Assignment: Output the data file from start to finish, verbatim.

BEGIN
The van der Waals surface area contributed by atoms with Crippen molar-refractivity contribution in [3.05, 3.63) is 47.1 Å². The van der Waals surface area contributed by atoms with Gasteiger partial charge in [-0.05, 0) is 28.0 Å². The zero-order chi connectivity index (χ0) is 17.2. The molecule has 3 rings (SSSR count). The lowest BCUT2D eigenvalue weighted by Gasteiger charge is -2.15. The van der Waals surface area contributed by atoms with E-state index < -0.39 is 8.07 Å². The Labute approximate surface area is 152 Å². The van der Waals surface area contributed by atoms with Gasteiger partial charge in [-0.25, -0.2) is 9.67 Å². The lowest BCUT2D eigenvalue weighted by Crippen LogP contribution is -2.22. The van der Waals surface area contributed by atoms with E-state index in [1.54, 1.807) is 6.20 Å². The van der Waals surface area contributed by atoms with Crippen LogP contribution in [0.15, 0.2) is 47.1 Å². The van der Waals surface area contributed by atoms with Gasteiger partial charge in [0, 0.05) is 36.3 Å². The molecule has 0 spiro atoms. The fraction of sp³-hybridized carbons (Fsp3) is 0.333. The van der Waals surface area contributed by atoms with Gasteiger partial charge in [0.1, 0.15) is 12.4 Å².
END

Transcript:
The van der Waals surface area contributed by atoms with Crippen molar-refractivity contribution in [3.05, 3.63) is 47.1 Å². The van der Waals surface area contributed by atoms with Gasteiger partial charge in [-0.05, 0) is 28.0 Å². The zero-order chi connectivity index (χ0) is 17.2. The molecule has 3 rings (SSSR count). The lowest BCUT2D eigenvalue weighted by Gasteiger charge is -2.15. The van der Waals surface area contributed by atoms with E-state index < -0.39 is 8.07 Å². The Labute approximate surface area is 152 Å². The van der Waals surface area contributed by atoms with Gasteiger partial charge in [-0.25, -0.2) is 9.67 Å². The lowest BCUT2D eigenvalue weighted by Crippen LogP contribution is -2.22. The van der Waals surface area contributed by atoms with E-state index in [1.54, 1.807) is 6.20 Å². The van der Waals surface area contributed by atoms with Crippen LogP contribution in [0.15, 0.2) is 47.1 Å². The van der Waals surface area contributed by atoms with Gasteiger partial charge in [0, 0.05) is 36.3 Å². The molecule has 0 spiro atoms. The fraction of sp³-hybridized carbons (Fsp3) is 0.333. The van der Waals surface area contributed by atoms with Gasteiger partial charge in [0.1, 0.15) is 12.4 Å².